Marty, I'm no Fairy Godknitter by any means, but, I think they are one and the same thing. I'm sure if I'm wrong, someone here will correct me.
BTW, have you looked at Clara Parkes newest book yet? The Knitter's Book of Socks is very helpful, and answers some questions you were asking a while ago.
I'm no expert, but I'll give it a shot, too. :) 'Stranded' knitting is the broad category- meaning you knit with 2 (or more) yarns at a time- 'stranding' the unused yarn at the back of the work. 'Fair Isle' knitting is a subcategory of stranded knitting. It would be the actual patterns of X's and O's and small peeries - the patterns that originated in Fair Isle -a tiny island that's a part of the Shetland islands (in the north of Scotland).
And after I type that, I decide I'd better not trust my memory, so this is from Wikipedia: Traditional Fair Isle patterns have a limited palette of five or so colours, use only two colours per row, are worked in the round, and limit the length of a run of any particular colour.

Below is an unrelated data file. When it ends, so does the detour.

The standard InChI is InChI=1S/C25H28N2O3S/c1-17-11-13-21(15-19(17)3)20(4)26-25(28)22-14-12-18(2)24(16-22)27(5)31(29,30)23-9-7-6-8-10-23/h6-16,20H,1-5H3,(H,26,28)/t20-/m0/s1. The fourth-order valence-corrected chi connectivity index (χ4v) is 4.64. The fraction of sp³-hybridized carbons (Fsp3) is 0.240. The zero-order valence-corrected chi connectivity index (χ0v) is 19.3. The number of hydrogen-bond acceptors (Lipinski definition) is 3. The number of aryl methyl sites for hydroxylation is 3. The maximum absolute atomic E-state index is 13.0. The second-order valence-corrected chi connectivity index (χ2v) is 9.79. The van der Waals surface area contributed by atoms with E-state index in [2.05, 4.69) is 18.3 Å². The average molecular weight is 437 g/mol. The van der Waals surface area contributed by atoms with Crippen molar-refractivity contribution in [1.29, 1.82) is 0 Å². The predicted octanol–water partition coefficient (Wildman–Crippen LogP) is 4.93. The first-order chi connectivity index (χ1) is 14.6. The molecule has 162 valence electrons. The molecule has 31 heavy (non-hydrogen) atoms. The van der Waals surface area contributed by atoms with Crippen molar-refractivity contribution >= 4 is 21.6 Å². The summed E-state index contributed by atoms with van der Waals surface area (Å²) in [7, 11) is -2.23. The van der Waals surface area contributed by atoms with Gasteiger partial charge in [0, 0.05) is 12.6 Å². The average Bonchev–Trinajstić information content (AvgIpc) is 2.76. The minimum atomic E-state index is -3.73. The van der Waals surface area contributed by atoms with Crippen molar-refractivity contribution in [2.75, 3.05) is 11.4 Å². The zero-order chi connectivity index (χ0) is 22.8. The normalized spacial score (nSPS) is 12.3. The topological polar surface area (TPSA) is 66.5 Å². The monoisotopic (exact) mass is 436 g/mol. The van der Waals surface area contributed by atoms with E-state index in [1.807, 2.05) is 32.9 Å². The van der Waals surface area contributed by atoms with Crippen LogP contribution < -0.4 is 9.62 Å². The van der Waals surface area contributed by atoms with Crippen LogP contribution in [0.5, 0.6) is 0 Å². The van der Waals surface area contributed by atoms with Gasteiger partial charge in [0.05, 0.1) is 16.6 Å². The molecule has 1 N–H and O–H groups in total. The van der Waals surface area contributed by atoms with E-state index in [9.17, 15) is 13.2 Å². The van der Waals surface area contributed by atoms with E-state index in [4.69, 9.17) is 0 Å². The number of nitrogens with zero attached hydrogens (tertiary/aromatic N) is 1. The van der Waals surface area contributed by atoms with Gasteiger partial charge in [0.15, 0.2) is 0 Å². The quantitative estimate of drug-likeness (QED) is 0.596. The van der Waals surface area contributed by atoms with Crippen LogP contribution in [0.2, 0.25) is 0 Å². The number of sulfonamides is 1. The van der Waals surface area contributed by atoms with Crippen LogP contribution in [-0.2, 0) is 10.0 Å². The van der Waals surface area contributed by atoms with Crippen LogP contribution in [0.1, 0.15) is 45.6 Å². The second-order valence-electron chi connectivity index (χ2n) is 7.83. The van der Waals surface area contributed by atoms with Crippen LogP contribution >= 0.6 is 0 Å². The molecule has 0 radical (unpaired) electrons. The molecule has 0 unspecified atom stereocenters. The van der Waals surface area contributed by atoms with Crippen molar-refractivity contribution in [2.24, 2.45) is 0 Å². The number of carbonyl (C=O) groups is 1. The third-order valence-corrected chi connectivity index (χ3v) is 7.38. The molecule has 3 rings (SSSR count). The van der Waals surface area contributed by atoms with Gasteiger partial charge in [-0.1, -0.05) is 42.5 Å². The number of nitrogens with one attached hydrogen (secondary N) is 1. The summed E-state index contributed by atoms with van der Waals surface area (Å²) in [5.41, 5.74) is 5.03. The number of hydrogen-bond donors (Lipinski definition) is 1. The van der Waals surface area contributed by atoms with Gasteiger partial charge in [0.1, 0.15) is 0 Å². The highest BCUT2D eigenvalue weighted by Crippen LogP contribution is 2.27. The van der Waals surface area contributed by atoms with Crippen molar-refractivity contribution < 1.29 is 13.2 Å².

Some people use the term "Fair Isle" to refer to any colourwork knitting where stitches are knit alternately in various colors, with the unused colours stranded across the back of the work. Others use the term "stranded colourwork" for the generic technique, and reserve the term "Fair Isle" for the characteristic patterns of the Shetland Islands.
and later in the text: Beginning in the 1990s, the term "Fair Isle" has been applied very generally and loosely to any stranded color knitting which has no relation to the knitting of Fair Isle or any of the other Shetland Islands.
Pickle, your description was great and educational.
So Marty, what are you going to work on? Something from MSH's book?
I did my swatch last night... came out on the money... yea!!!